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Incidence of adult Huntington's disease in the UK: a UK-based primary care study and a systematic review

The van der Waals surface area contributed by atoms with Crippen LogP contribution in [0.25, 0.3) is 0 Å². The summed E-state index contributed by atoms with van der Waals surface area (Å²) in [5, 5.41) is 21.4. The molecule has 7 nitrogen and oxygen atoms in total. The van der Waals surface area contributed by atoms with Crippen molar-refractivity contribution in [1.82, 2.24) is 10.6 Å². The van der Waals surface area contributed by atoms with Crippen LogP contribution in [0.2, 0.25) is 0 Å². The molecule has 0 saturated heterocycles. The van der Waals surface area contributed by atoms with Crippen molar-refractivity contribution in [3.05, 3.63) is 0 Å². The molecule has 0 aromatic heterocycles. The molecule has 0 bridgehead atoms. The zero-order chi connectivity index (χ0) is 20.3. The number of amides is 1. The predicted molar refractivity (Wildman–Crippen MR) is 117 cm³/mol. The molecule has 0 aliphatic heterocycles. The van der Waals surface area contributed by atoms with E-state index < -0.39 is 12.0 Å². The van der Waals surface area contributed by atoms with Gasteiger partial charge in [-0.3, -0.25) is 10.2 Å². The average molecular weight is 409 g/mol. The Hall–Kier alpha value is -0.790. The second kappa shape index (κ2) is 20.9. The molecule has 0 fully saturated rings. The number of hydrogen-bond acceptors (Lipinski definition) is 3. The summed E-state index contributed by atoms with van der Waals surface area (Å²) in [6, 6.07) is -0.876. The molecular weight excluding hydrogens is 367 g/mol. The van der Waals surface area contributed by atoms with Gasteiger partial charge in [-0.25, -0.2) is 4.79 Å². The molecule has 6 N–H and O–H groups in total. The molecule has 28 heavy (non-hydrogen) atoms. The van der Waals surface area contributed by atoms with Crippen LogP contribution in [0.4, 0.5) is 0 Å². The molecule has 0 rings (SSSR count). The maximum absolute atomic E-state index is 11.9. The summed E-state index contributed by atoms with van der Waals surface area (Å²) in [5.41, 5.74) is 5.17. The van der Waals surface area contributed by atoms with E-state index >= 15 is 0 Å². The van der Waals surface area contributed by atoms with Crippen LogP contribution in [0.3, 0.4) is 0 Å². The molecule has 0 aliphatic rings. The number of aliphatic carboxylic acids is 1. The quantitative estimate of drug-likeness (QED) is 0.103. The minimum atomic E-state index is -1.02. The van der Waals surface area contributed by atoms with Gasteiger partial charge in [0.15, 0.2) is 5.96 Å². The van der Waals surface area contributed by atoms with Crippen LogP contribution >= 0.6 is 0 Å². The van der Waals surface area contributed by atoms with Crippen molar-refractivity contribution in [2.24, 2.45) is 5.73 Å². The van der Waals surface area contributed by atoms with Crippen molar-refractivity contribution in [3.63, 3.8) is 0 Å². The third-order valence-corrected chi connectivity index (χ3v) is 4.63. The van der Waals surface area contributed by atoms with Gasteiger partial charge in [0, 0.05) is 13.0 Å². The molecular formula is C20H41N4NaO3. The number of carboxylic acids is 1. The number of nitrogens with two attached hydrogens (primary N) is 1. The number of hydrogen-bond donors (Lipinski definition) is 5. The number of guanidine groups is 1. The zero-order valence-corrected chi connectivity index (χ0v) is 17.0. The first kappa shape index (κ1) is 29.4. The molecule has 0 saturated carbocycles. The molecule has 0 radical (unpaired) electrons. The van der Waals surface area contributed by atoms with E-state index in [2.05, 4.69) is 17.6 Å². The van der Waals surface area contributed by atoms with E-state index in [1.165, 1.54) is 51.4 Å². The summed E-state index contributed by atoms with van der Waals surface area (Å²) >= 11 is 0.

Incidence of adult Huntington's disease in the UK: a UK-based primary care study and a systematic... Open Access Research Incidence of adult Huntington’s disease in the UK: a UK-based primary care study and a systematic review 1,2 3 2 4 Nancy S Wexler, Laura Collett, Alice R Wexler, Michael D Rawlins, 5 4 4 3 Sarah J Tabrizi, Ian Douglas, Liam Smeeth, Stephen J Evans To cite: Wexler NS, Collett L, ABSTRACT Strengths and limitations of this study Wexler AR, et al. Incidence of Objectives: The prevalence of Huntington’s disease adult Huntington’s disease in (HD) recorded in the UK primary care records has ▪ The study provides the most reliable estimates of the UK: a UK-based primary increased twofold between 1990 and 2010. This the incidence of Huntington’s disease (HD), in care study and a systematic investigation was undertaken to assess whether this the UK, between 1990 and 2010. review. BMJ Open 2016;6: might be due to an increased incidence. We have also e009070. doi:10.1136/ ▪ The study also provides a comprehensive and undertaken a systematic review of published estimates bmjopen-2015-009070 contemporary review of the published incidence of the incidence of HD. of HD globally. Setting: Incident patients with a new diagnosis of HD ▪ The study of the incidence of HD in the UK relies Prepublication history and were identified from the primary care records of the on new diagnoses of HD being reported in additional material is Clinical Practice Research Datalink (CPRD). The available. To view please visit primary care records. systematic review included all published estimates of the journal (http://dx.doi.org/ ▪ The systematic review does not attempt a quanti- 10.1136/bmjopen-2015- the incidence of HD in defined populations. tative assessment of the quality of the included 009070). Participants: A total of 393 incident cases of HD studies. were identified from the CPRD database between 1990 Received 18 June 2015 and 2010 from a total population of 9 282 126 Revised 24 September 2015 persons. from 40 to 125 trinucleotide repeats. The Accepted 15 October 2015 Primary and secondary outcome measures: The HD gene codes for a protein called huntin- incidence of HD per million person-years was tin. The abnormal form of the gene codes estimated. From the systematic review, the extent of for a toxic protein. The gene can expand heterogeneity of published estimates of the incidence during transmission, possibly leading to dif- of HD was examined using the I statistic. ferent rates of incidence and prevalence in Results: The data showed that the incidence of HD different populations. has remained constant between 1990 and 2010 with HD usually presents in early to middle life an overall rate of 7.2 (95% CI 6.5 to 7.9) per million with abnormal movements including chorea, person-years. The systematic review identified 14 dystonia and rigidity. Patients may also independent estimates of incidence with substantial suffer severe psychiatric complications heterogeneity and consistently lower rates reported in including hallucinations, delusions, obsessive- studies from East Asia compared with those from Australia, North America and some—though not all— compulsive disorder, depression and bipolar those from Europe. Differences in incidence estimates disorder. They contend with progressive cog- did not appear to be explained solely by differences in nitive loss. It is uniformly fatal over a 10– case ascertainment or diagnostic methods. 20-year decline. Aspiration pneumonia and Conclusions: The rise in the prevalence of diagnosed suicide are common causes of death. HD in the UK, between 1990 and 2010, cannot be A previous study by us has shown that the attributed to an increase in incidence. Globally, prevalence of HD, as diagnosed and estimates of the incidence of HD show evidence of recorded in primary care records, has substantial heterogeneity with consistently lower rates increased from 5.4 (95% CI 3.8 to 7.5) per in East Asia and parts of Europe. Modifiers may play 100 000 in 1990 to 12.3 (95% CI 11.2 to an important role in determining the vulnerability of 13.5) per 100 000 in 2010. In order to different populations to expansions of the HD allele. explore the basis for this unexpected finding, we have undertaken a study of the For numbered affiliations see Huntington’s disease (HD) is an autosomal- incidence of HD in the UK over the same end of article. dominant neurological disorder. Located time period. on chromosome 4p16.3, the normal form of To place our own findings in context we Correspondence to the gene contains up to 38 trinucleotide have also undertaken a systematic review of Professor Michael D Rawlins; repeats. The abnormal form of the gene has michael.rawlins@nice.org.uk published estimates of the incidence of HD. Wexler NS, et al. BMJ Open 2016;6:e009070. doi:10.1136/bmjopen-2015-009070 1 Open Access A previous systematic review of the incidence (as well as The potential funders of the study played no part in prevalence) of HD was published in 2012 and identi- its design, analysis or interpretation. fied eight studies. That review only included studies carried out between 1985 and 2010 on the grounds that Participants and variables before 1985 MRI was not routinely in clinical use. Since The source population was all patients aged 21 years or the diagnosis of symptomatic (manifest) HD is essen- more who were registered with general practices contrib- tially a clinical one, and not dependent on imaging, the uting to the CPRD between 1990 and 2010. The age of present review attempted to identify all published esti- 21 was used to distinguish adult form of HD from the mates of the incidence of HD published between 1950 very rare juvenile form of the condition. Eligible cases and 2014. We sought to examine the heterogeneity were defined as persons with one or more recorded between these estimates and, in particular, the extent to diagnoses of HD or Huntington’s chorea in their which any observed differences between populations medical records. The Read codes used to identify cases might be explained by methods used for case finding of HD were F134.00 (Huntington’s chorea) and and diagnosis. Eu02200 (dementia in HD). For each general practice record, the observation period for the study began as the later of two dates: METHODS either the study start date (1 January 1990) or the date UK population-based estimates of the incidence of HD at which the practice started contributing research stand- Study design and setting ard data to the CPRD. The end of the observation The Clinical Practice Research Datalink (CPRD), for- period was the earlier of two dates: the last date for merly the General Practice Research Database (GPRD), which the practice contributed data to the CPRD, or the is a computerised database of anonymised longitudinal study end date (31 December 2010). Individual patients medical records from primary care that has been col- were included in denominators only during times within lected for over 25 years. The CPRD is assembled from the observation period that they were registered with a the electronic health records of patients registered with practice contributing data to the GPRD and were aged around 625 contributing general practices and with over at least 21 years. 5 million patients currently enrolled (representing Incident patients were defined as all those with a first approximately 8% of the UK population). The practices record of an HD diagnostic code, during the observa- are broadly representative of those in the UK in geo- tion period, but with two additional criteria. (1) The graphical distribution, practice size, age and sex as well patients’ first recorded HD diagnosis was required to as ethnicity and body mass index of registered patients. have occurred at least 12 months after their first entry in Each individual patient is assigned a unique identifica- the database. In other words, at least 12 months were tion number. No information from their medical required to have elapsed since their registration date. records, allowing identification of individual patients, is (2) Patients’ were required to have at least two recorded included in the database. The data are therefore entirely contacts with their contributing practice prior to their anonymous to investigators. It is also important to appre- HD diagnosis. These additional criteria helped avoid ciate, for the benefit of those unfamiliar with the UK’s including prevalent cases as if they were incident ones. National Health Service, that patients requiring specialist services must be referred by their general practitioner Statistical methods (GP). The referring GP will invariably be informed of Incidence was calculated from the ratio of number of the results of all investigations and the diagnosis. persons with a new recorded diagnosis of HD for each CPRD includes the complete diagnostic and prescrib- year from 1990 to 2010, divided by the total number of ing information for each registered patient. When persons in the database for that year, who had also had patients newly register with a contributing practice, at least 1 year in the database and were aged at least major past and existing diagnoses are recorded in their 21 years. Binomial CIs were calculated. In estimating the medical records and are included in the research data- incidence in age bands, annual incidence estimates were base. However, the dates of onset and of past diagnoses averaged and approximate (binomial) 95% CIs calcu- are not always accurately recorded. In particular, some lated. All incidence rates are expressed per million diagnoses that occurred in the past may be recorded person-years. without a date or as occurring at, or shortly after, the date of registration. Systematic review of studies of the incidence of HD Morbidity in UK primary care is recorded using Read The criteria for inclusion in the systematic review were codes Clinical Terms V.3. At both practice and individ- that a study should be based on a defined population ual patient levels, the data are subject to a range of and that it should provide information about the quality checks prior to being made available for research number of new HD diagnoses made within one or more purposes. The quality of the data has been found to be specific time frames. No study was excluded by virtue of high in a large number of independent validation its date, the ages studied, or because of the approach studies. taken to either case ascertainment or the diagnosis of 2 Wexler NS, et al. BMJ Open 2016;6:e009070. doi:10.1136/bmjopen-2015-009070 Open Access HD. The search dates covered the period January 1950 RESULTS to December 2013. There were no language restrictions. The incidence of adult HD in the UK Relevant publications were sought as follows: A total of 393 incident cases of HD were identified from 1. Search of MEDLINE and EMBASE (see web extra the CPRD database between 1990 and 2010 from a total annex 1). Studies fulfilling the inclusion criteria, but population of 9 282 126 persons (corresponding to published only as abstracts, were considered for 54 907 468 person-years). The incidence rates, in 5– inclusion. 6-year bands (table 1), showed no significant changes 2. Scrutiny of the references quoted in reviews of the between 1990 and 2010. The apparent fluctuations 10–17 epidemiology of HD. between 1990 and 1994 (see web extra annex 2) are 3. Examination of the reference lists in publications likely to be due to sampling error as both the number of meeting the inclusion criteria. incident cases, and the denominators, were relatively After the removal of duplicates, the full texts of the small during these years. The average incidence rate of remaining articles were examined. The relevant details HD, during the entire period, was 7.2 (95% CI 6.5 to of those meeting the inclusion criteria were transcribed 7.9) per million patient-years. Rates for females (7.1, independently (by ARW and MDR) and entered into 95% CI 6.1 to 8.10) and males (7.3, 95% CI 6.3 to 8.4) data extraction forms. Disagreements due to minor tran- were similar. scription errors were resolved by consensus. The data The mean age at diagnosis was 52.4 years (SD 15.1; extraction forms recorded: IQR 42–64 years; see figure 1). It was almost identical in ▸ The full reference; females (mean 52.4; SD 15.2; IQR 42–64 years) and ▸ The geographical location and year(s) of the study; males (52.4; SD 15.1; IQR 41–64 years). The ages of ▸ The relevant population size; onset are shown in table 1 and do not show any signifi- ▸ The number of patient-years used in the estimation cant change over the period of the study. The average (s) of incidence; annual incidence rates in relation to the age of onset ▸ The method(s) of case ascertainment; are shown in table 2. ▸ The method(s) of diagnosis; ▸ The number of new patients with HD during the year Systematic review of the incidence of HD (s) of study; The numbers of studies initially identified, screened, ▸ The mean age at diagnosis, where provided, of subjected to full-text review and included in the final patients with HD together with the age range or the synthesis are shown schematically in figure 1. Additional 95% CIs; details of the included and excluded in studies are avail- ▸ The estimate(s) of incidence with (if calculated) their able in the web extra tables 2–5. We identified 14 pub- 95% CIs. lished studies (figure 1) which, together with the results In some instances, where numerical data were lacking, of the present study, provided 15 investigations into the the number of patient-years was estimated by back incidence of HD for inclusion in our systematic review extrapolation. Where no 95% CIs were provided, these (table 3). were calculated from the available data. Reporting Estimates of the incidence of HD (table 3) ranged follows, where appropriate, the PRISMA guidelines. 20 from 0 (95% CI 0 to 97.0) to 8.0 (95% CI 2.0 to 23) per million person-years, although the latter study was con- ducted among a restricted age range (45–64 years). It is Statistical methods clear from this table that there is marked heterogeneity Incidence rates and their 95% CIs were recalculated (I =98.5%, 95% CI 98.2% to 98.6%) across studies, even 21 22 from the original reports from the number of new HD after the omission of the two age-specific estimates. diagnoses divided by the number of person-years. In Lower estimates of incidence were consistently reported some instances, where either the number of cases or the for studies conducted in the East Asia region including 20 23 24 number of person-years was not quoted, these were esti- Guam, Hong Kong and Taiwan compared with most mated by back extrapolation. The degree of heterogen- of those undertaken in Europe, North America and 2 19 eity was estimated from the I test. Australia. There is, though, heterogeneity between Table 1 Average incidence rates and age of onset of HD 1990–2010 Incident Denominators Incidence per million Mean age of onset Years cases (patient years) patient years (95% CIs) in years (SD and IQR) 1990–1996 56 6 778 613 8.26 (6.24 to 10.73) 51.5 (13.9 40 to 61) 1997–2003 138 18 533 173 7.45 (6.26 to 8.80) 53.1 (13.7 44 to 64) 2004–2010 199 29 522 583 6.7 (5.84 to 7.75) 52.1 (16.4 40 to 65) HD, Huntington’s disease. Wexler NS, et al. BMJ Open 2016;6:e009070. doi:10.1136/bmjopen-2015-009070 3 Open Access of possible explanations for the apparent rise in preva- lence. These included (1) an increase in incidence; (2) an increase in the diagnosis of HD as a result of the availability of a genetic test permitting physicians to diag- nose HD in patients with atypical symptoms; (3) an increase in the willingness of GPs to record a diagnosis of HD in patients’ records; (4) or an increase in the lon- gevity of those with manifest HD as a consequence of the general population trend as well as the result of better symptomatic treatment. Using the same database and during the same time period, our present study shows that the increase in prevalence of HD previously reported does not appear to be explained by a rise in incidence. More reliable diagnoses of HD are also unlikely to be an explanation because, if this had been the case, we should have observed an apparent increase in incidence. It is pos- sible that patients with a prior diagnosis of HD are more likely to register with a practice contributing to the Figure 1 Flow diagram of search strategy. CPRD. We doubt that this is a viable explanation and, anyway, it should also be reflected by an increased European estimates of incidence. Studies conducted in incidence. 25 26 27 Finland, Iceland and the Ferrara region of Italy There are two remaining possibilities for this surpris- show incidence estimates of around one per million ing rise in prevalence in the face of a constant inci- 21 28 person-years or less. Other studies carried out in UK, dence: (1) GPs are now more willing to include an HD as well as the results reported here, suggest incidence diagnosis in the records of previously diagnosed patients rates of around 7–8 per million patient years (table 4). potentially due to a decline in the stigma associated with Estimates undertaken in Greece, the Basque region of the condition ; (2) survival has markedly improved. We 30 31 32 33 Spain, Australia and North America are compar- are currently examining this second possibility. able to those in the UK including the present study. The low incidence of the juvenile form of HD, in the UK, is to be expected in the light of the known low prevalence Systematic review of incidence of this very rare form of HD. The present systematic review confirms the apparent het- The approaches used in case ascertainment, and the erogeneity of the incidence of HD between different criteria for accepting a diagnosis of HD among the populations. Studies undertaken in Eastern Asia show included studies, are shown in table 4. A variety of consistently lower estimates of incidence compared with methods were used in identifying patients with HD and, those reported from Australasia, North America and to a lesser extent, in the diagnostic criteria each study parts of Europe. It is notable, however, that substantial adopted. However, this variability is inadequate to heterogeneity in the incidence of HD has been reported explain the marked differences in the heterogeneity of in the European region with, as already discussed, esti- incidence worldwide. mates from Finland, Iceland and Northern Italy being substantially less than those reported in Spain and the UK (table 3). DISCUSSION Although it is possible that this observed heterogeneity UK estimate of incidence in the estimates of the incidence of HD could be due to The absence of any consistent change in the incidence differences in the methodology of case ascertainment of HD in the UK, between 1990 and 2010, is in marked and diagnosis, examination of the data in table 4 sug- contrast to the substantial increase in the prevalence of gests that this is unlikely to be the sole explanation. HD over the same period. Evans et al offered a number Indeed, the heterogeneity of the estimates of the Table 2 Incidence and age of onset Incidence per million patient years (95% CIs) Age of onset (years) 1990–1996 1997–2003 2004–2010 <40 7.9 (4.4 to 13.1) 5.6 (3.7 to 8.1) 6.6 (4.9 to 8.7) 40–49 13.2 (7.0 to 22.6) 11.8 (8.0 to 16.8) 10.8 (8.0 to 14.3) 50–59 14.8 (7.6, 25.8) 13.1 (9.0 to 18.4) 7.2 (4.8 to 10.4) >60 10.0 (5.7 to 16.2) 10.7 (7.8 to 14.3) 10.3 (8.1 to 13.0) 4 Wexler NS, et al. BMJ Open 2016;6:e009070. doi:10.1136/bmjopen-2015-009070 Open Access Wexler NS, et al. BMJ Open 2016;6:e009070. doi:10.1136/bmjopen-2015-009070 5 Table 3 Incidence studies from the systematic review Study year Incident Incidence per 1 000 000 Study ID Location (s) cases Patient-years person-years (95% CIs) Age of onset Comments Eastern Asia Chen 1968 Guam 1960–1966 0 265 825 0.00 (0 to 13.9) Not stated Chang 1994 Hong Kong, 1984–1991 20 43 520 000 0.46 (0.28 to 0.71)* 37.6 (range 20–52) China Chen 2010 Taiwan 2000–2007 165 15 900 000 1.04 (0.89 to 1.21) Not stated Average incidence between 2000 and Australasia McCusker 2000 NSW, Australia 1991 and 1991=26 1991=5 732 031 1991=4.5 (3.0 to 6.7) 47.9 1996 1996=39 1996=6 038 969 1996=6.5 (4.6 to 8.8) (SD 13.7) Europe Palo 1987 Finland 1980s 2† 4 900 000 0.2 to 0.4 (0.02 to 1.3)* Not stated Govoni 1988 Ferrara, Italy 1971–1987 14 6 032 096‡ 1.1 (0.4 to 2.3) Not stated Ramos-Arroyo 2005 Navara and 1994–2002 111 21 165 000 4.7 (4.5 to 6.3)* 43.7 Basque, Spain (SD 15) Mercy 2008 Cambridge UK 2000–2006 9 453 600 8.0 (2.0 to 23) Not stated Restricted age range (45–64 years) Panas 2011 Greece 1995–2008 48† 10 964 020 4.38 (3.23 to 5.50) 44.0 (SD 12.9) Sackley 2011 UK 2004–2008 85 14 713 708 5.71 (4.45 to 7.07) 48.3 (SD14.) Average incidence between 2004 and Sveinsson 2012 Iceland 1988–2007 8 5 714 285‡ 1.4 (0.6 to 2.8)* 51 (range 28–68) Douglas 2013 UK 1990–2010 12 17 142 857 0.70 (0.36 to 1.22) Median=15 (range Restricted to juvenile 5–20) HD Current study UK 1990–2010 393 54 907 468 7.2 (6.5 to 7.9) 52 years (SD 16) Also includes annual incidence rates1990– North America Kokman 1994 Minnesota, USA 1950–1989 10 4 134 000‡ Definite=3.0 (1.0 to 5.0) Not stated . Definite+probability=5.0 (3.0 to 9.0) Almqvist 2001 British 1996–1999 110 16 058 394‡ 6.9 (5.7 to 8.3)* 46.9 (SD 13.7) Author states Columbia, population is Canada ‘approximate’ *95% CIs not included in the published report but estimated for this review. †Numbers of patients with HD calculated by back extrapolation. ‡Patient-years calculated by back extrapolation. HD, Huntington’s disease; NSW, New South Wales. Open Access Table 4 Sources of cases and diagnostic criteria used in the included studies Study ID Location Source of cases Diagnostic criteria Asia Chen 1968 Guam Records of patients attending the Not stated Guam Memorial Hospital Chang 1994 Hong Kong, Computer search of all major All patients examined by a neurologist China hospitals. Announcement in Hong plus a psychiatrist. Diagnosis based on Kong Medical Association Newsletter positive family history plus insidious asking for information about known or progressive disorder with chorea, suspected cases. Enquiry of all cognitive impairment and often neurologists and psychiatrists in Hong psychiatric disturbance. Positive CT Kong scan with caudate atrophy considered to be ‘supportive’ of an HD diagnosis Chen 2010 Taiwan Outpatient and inpatient claims from Search of National Health Insurance the National Health Insurance Research Database for ICD-9 code Research Database 333.4 Australasia McCusker 2000 NSW, Records of the NSW HD Service. Definite: chorea or ataxia with a Australia Records of the major general and positive family history or expanded chronic psychiatric hospitals in NSW. CAG repeat Questionnaires to adult and paediatric neurologists, psychiatrists, genetic counsellors and clinical geneticists Europe Palo 1987 Finland Systematic search of all university, Not stated central, general and central psychiatric hospitals Govoni 1988 Ferrara, Italy Records of the neurology clinics of Combination of a positive family Ferrera and Bologna, civil records, history, choreiform movements, mental records of the psychiatric institutions, deterioration records of public and private geriatric nursing homes Ramos-Arroyo 2005 Navara and Referrals to the Medical Genetics Definite=typical clinical features plus Basque, Spain Laboratory of the Hospital Virgen del <36 CAG repeats plus positive family Camino, Pamplona, Spain, for history diagnostic testing for HD between Suspect=without positive family history 1993 and 2002. Also searched for additional patients from the Basque country who might have been referred to other HD diagnostic genetic centres in Spain. In addition, patients who underwent presymptomatic testing and became symptomatic within the study period were also included Mercy 2008 Cambridge Attendees/referrals to Addenbrooks’ UHDRS >5 UK Hospital memory/early dementia clinic Panas 2011 Greece Records of the Laboratory of Neurological examination including the Neurogenetics, Athens (the only UHDRS plus CAG repeat length in a neurogenetics lab in Greece) subset of patients Sackley 2011 UK Using THIN primary care research Based on recorded diagnosis database the authors identified Read codes for HD Sveinsson 2012 Iceland Medical records and hospital Hyperkinetic movement disorder plus discharge diagnoses of all hospitals psychiatric symptoms plus progressive including records of neurological, cognitive decline plus a positive family psychiatric and genetic departments. history or positive DNA analysis Information from practising neurologists and selected GPs. Information from family members Continued 6 Wexler NS, et al. BMJ Open 2016;6:e009070. doi:10.1136/bmjopen-2015-009070 Open Access Table 4 Continued Study ID Location Source of cases Diagnostic criteria Douglas 2013 UK Primary care National Health Service As recorded in patients’ electronic electronic health records health records (Read codes F134.00 and Eu2200) Current study UK Primary care National Health Service As recorded in patients’ electronic electronic health records health records (Read codes F134.00 and Eu2200) North America Kokman 1994 Minnesota, Scrutiny of records of hospitals, Definite HD=documented record of USA nursing homes, private practitioners, progressive choreiform movement state psychiatric hospital disorder; evidence of autosomal dominant inheritance; progressive cognitive, behavioural, and/or emotional dysfunction. Probable HD=2 out of 3 of the above criteria Almqvist 2001 British Patients referred to Medical Genetics Patients with signs and symptoms Columbia, Laboratory/HD clinic compatible with HD and with CAG Canada repeat lengths >36 HD, Huntington’s disease; GP, general practitioner; ICD, International Classification of Diseases; NSW, New South Wales; THIN, The Health Improvement Network; UHDRS, United Huntington’s Disease Rating Scale. incidence of HD is broadly consistent with the hetero- in different populations, may help to develop new thera- geneity of estimates of the prevalence of the condition. peutic strategies. Lower prevalence rates of HD have been noted in studies carried out in Asia compared with those among Author affiliations Department of Neurology and Psychiatry, Columbia University, New York, populations predominantly of European decent. The New York, USA estimates of incidence among Finish and Icelandic Hereditary Disease Foundation, New York, New York, USA peoples as well as Italians from the Ferrara region of 3 Department of Medical Statistics, London School of Hygiene and Tropical Italy are also compatible with the low prevalence rates in Medicine, London, UK these populations. The very low incidence of juvenile Department of Non-Communicable Disease Epidemiology, London School of Hygiene and Tropical Medicine, London, UK HD, in the UK (0.70, 95% CI 0.36 to 1.22 per million Department of Neurodegenerative Diseases, Institute of Neurology, University person-years), is also consistent with its low prevalence College London, London, UK (6.77, 95%CI 5.6 to 8.12 per million) compared with the most recent (2010) estimate of the prevalence of adult Contributors All the authors contributed to the design of the study. Data extraction from CPRD was undertaken by LC, ID, SJE and LS. Data analyses HD (123, 95% CI 112 to 135 per million). were performed by LC, NSW and MDR. Statistical analyses were performed by Adefinitive molecular genetic test for the HD muta- LC, SJE and MDR. The systematic review was undertaken by ARW and MDR. tion has been available since the early 1990s in most All authors contributed to, and approved, the submitted manuscript. developed countries. Differences in the rates of genetic Funding The authors gratefully acknowledge support for this study from the testing might provide some explanation for the differ- Hereditary Disease Foundation, the Wellcome Trust and the Medical Research ences in the heterogeneity of estimates of incidence in Council. the populations studied. This explanation also seems Competing interests None declared. unlikely. For example, the overall incidence of HD in Ethics approval The study was approved from the CPRD’s Independent Taiwan, during the past decade, has remained consist- Scientific Advisory Committee and from the London School of Hygiene and ently lower than estimates from the UK over similar time Tropical Medicine’s Research Ethics Committee. periods. Provenance and peer review Not commissioned; externally peer reviewed. The present study suggests that, over the past two decades, the incidence of HD in the UK has remained Data sharing statement No additional data are available. constant despite a doubling of the prevalence of HD Open Access This is an Open Access article distributed in accordance with during this same time period. We also demonstrate that the terms of the Creative Commons Attribution (CC BY 4.0) license, which permits others to distribute, remix, adapt and build upon this work, for there is significant heterogeneity in the estimates of the commercial use, provided the original work is properly cited. See: http:// incidence of HD carried out in other populations world- creativecommons.org/licenses/by/4.0/ wide. Particularly low estimates of incidence in Eastern Asia, as well as parts of Europe, suggests that modifiers of the expression of the disease may play an important REFERENCES role in determining the propensity of populations to be 1. Novak MJ, Tabrizi SJ. Huntington’s disease. BMJ 2010;341:34–40. vulnerable to expansions of the HD allele. Better 2. Wexler NS. Huntington’s disease: advocacy driving science. Annu understanding of the potential modifiers of expression, Rev Med 2012;63:1–22. Wexler NS, et al. BMJ Open 2016;6:e009070. doi:10.1136/bmjopen-2015-009070 7 Open Access 3. 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Almqvist EW, Elterman DS, MacLeod PM, et al. High incidence rate 16. Centre for Molecular Medicine and Therapeutics. Published reports and absent family histories in one quarter of patients newly of the worldwide prevalence of Huntington’s disease. University of diagnosed with Huntington disease in British Columbia. Clin Genet British Columbia, 2011. 2001;60:198–205. 17. http://www.cmmt.ubc.ca/research/diseases/huntingtons/HD_ 34. Wexler AR. The woman who walked into the sea: Huntington’s and Prevalence (accessed 9 Jun 2015). the making of a genetic disease. New Haven: Yale University Press, 18. Moher D, Liberati A, Tetzlaff J, et al., The PRISMA Group. Preferred 2008. Reporting Items for Systematic Reviews and Meta-Analyses: the 35. Warby SC, Visscher H, Collins JA, et al. HTT haplotypes contribute PRISMA statement. PLoS Med 2009;6:e1000097. to differences in Huntington disease prevalence between Europe 19. Higgins JP, Thompson SG, Deeks JJ, et al. and East Asia. Eur J Hum Genet 2011;19:561–6. Measuring inconsistency in meta-analysis. BMJ 2003; 36. Xu M, Wu ZY. Huntington disease in Asia. Chin Med J (Engl) 327:557–60. 2015;128:1815–19. 8 Wexler NS, et al. BMJ Open 2016;6:e009070. doi:10.1136/bmjopen-2015-009070 http://www.deepdyve.com/assets/images/DeepDyve-Logo-lg.png BMJ Open British Medical Journal